When you hear the word ‘accessibility’, what do you think of?
The images that just flashed through your head in response to this question might have included wheelchair ramps, Braille elevator buttons or disabled parking stalls. Whatever you imagined, accessibility means something different to everyone. We all have different experiences, challenges and thoughts regarding the world of inclusion, whether that encompasses our home, our workplace or our communities.
But we can probably all agree that accessibility is necessary. Making physical spaces accessible to those with physical limitations has taken decades of awareness and advocacy. Now they are a standard part of building codes and public spaces. We rarely think twice about pushing electronic door openers, walking on white-striped crosswalks with flashing lights and beeping signals, or waiting on textured curbs.
However, with technology being a nearly indispensable part of our lives, we also live and work in virtual spaces.
Are these just as accessible as physical ones?
Is the virtual world accessible?
The virtual world may be much more accessible to people with certain physical challenges (websites don’t require wheelchair access) but it is often less so for people living with ‘invisible’ challenges like Learning Disabilities or ADHD. And even though there are myriads of apps and specialized software to assist with academics, organization and nearly every aspect of one’s personal life and career, the public space of the internet as represented by millions of websites, is largely lacking in basic accessibility tools.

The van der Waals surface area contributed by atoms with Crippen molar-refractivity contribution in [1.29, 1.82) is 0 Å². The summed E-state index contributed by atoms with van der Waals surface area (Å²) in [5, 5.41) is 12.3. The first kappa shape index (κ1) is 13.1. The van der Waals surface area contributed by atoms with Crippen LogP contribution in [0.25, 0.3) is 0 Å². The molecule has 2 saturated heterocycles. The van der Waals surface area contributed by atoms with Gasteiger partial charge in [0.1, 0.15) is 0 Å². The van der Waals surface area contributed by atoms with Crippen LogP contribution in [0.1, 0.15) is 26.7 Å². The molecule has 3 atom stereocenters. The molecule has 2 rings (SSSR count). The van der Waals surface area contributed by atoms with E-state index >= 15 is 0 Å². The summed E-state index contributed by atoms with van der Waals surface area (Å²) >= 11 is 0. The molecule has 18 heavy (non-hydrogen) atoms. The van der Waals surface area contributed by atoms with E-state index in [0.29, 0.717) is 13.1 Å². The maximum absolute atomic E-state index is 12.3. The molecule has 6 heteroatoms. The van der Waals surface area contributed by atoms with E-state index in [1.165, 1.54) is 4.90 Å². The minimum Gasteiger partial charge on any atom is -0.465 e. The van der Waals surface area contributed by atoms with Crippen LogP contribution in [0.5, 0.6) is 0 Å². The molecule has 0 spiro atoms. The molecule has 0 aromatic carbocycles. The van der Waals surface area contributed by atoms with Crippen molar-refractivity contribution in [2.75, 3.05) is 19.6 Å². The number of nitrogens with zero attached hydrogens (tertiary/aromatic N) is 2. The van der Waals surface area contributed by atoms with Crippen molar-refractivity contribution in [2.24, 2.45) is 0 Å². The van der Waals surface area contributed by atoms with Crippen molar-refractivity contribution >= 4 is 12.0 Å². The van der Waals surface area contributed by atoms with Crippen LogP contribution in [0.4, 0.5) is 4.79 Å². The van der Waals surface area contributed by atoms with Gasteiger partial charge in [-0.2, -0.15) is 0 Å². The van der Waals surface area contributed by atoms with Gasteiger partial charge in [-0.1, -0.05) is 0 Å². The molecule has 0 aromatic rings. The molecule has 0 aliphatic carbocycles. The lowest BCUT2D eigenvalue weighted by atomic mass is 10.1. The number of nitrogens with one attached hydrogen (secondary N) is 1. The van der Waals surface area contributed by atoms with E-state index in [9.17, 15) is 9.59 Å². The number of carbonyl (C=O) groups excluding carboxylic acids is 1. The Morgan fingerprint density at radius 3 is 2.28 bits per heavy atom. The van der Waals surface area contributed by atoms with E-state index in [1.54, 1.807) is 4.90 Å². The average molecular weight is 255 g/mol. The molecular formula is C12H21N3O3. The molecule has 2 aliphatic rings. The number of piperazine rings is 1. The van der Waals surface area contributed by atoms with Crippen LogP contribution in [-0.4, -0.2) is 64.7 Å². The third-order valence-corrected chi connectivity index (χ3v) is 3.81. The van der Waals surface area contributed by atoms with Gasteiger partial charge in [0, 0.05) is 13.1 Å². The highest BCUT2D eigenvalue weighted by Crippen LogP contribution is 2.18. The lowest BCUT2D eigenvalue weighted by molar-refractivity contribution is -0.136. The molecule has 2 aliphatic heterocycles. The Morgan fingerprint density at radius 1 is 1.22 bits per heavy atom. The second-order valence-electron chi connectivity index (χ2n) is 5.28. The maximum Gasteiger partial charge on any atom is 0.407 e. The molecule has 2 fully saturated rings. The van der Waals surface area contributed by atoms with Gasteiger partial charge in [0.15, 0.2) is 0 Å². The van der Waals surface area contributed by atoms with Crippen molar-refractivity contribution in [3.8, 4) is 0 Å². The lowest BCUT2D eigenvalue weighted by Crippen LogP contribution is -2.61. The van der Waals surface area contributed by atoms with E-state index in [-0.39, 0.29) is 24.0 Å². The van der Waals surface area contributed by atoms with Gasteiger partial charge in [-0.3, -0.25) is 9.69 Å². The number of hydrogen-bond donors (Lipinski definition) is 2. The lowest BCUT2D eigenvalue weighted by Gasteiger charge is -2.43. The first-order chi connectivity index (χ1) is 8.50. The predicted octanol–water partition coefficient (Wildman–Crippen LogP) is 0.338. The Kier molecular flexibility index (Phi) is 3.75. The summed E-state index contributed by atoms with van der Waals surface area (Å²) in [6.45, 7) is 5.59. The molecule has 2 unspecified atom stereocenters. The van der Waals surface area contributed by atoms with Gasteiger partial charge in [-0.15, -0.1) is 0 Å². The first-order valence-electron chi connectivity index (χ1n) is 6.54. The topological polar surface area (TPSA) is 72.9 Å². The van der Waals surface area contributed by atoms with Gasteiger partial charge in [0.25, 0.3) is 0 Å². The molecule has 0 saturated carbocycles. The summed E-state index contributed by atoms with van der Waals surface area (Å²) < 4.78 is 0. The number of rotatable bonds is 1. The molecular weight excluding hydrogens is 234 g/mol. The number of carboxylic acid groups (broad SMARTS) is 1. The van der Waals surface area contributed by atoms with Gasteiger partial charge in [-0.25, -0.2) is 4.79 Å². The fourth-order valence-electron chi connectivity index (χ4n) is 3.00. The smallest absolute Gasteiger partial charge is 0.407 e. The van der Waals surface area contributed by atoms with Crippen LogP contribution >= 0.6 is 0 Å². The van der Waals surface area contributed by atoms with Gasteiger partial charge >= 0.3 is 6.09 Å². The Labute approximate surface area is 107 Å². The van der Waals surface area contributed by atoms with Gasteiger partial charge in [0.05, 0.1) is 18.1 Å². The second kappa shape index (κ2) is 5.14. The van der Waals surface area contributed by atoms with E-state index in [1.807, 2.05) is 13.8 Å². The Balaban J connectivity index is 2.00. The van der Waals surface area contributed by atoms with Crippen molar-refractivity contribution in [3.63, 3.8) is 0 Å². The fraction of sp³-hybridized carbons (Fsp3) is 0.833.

That is the impetus for ‘What Does Accessibility Mean to Me’ Awareness Week. Everyone deserves the freedom to live a barrier-free life. For the 1 in every 5 people who have a disability that may impact their access to the virtual world – be that for information, services, experiences, or opportunities – virtual accessibility is a necessity.
Which Accessibility Tool did we choose?
Naturally, a website such as ours dedicated to raising awareness and providing resources for people with those invisible disabilities of LD and ADHD needs an amazing accessibility tool. So, which one did our Learning Disabilities Network ultimately choose? Enter Recite Me. After considerable research, this is the one that came out on top. It is an impressive assistive technology tool. It provides accessibility and language support to create a highly customizable user experience with just a few simple clicks. ReciteMe options include:
- text to speech functionality
- speech speed control
- fully customizable font and colour styling features
- reading aids such as a ruler, screen mask and magnifying glass
- and a translation tool with over 100 languages, including 35 text to speech voices.
We want virtual accessibility to be as common as physical accessibility. This starts by creating awareness on an individual and organizational level, and empowering everyone towards greater inclusion. Join the journey to an accessible world!
What does accessibility mean to you? Start a conversation #AccessibilityToMe.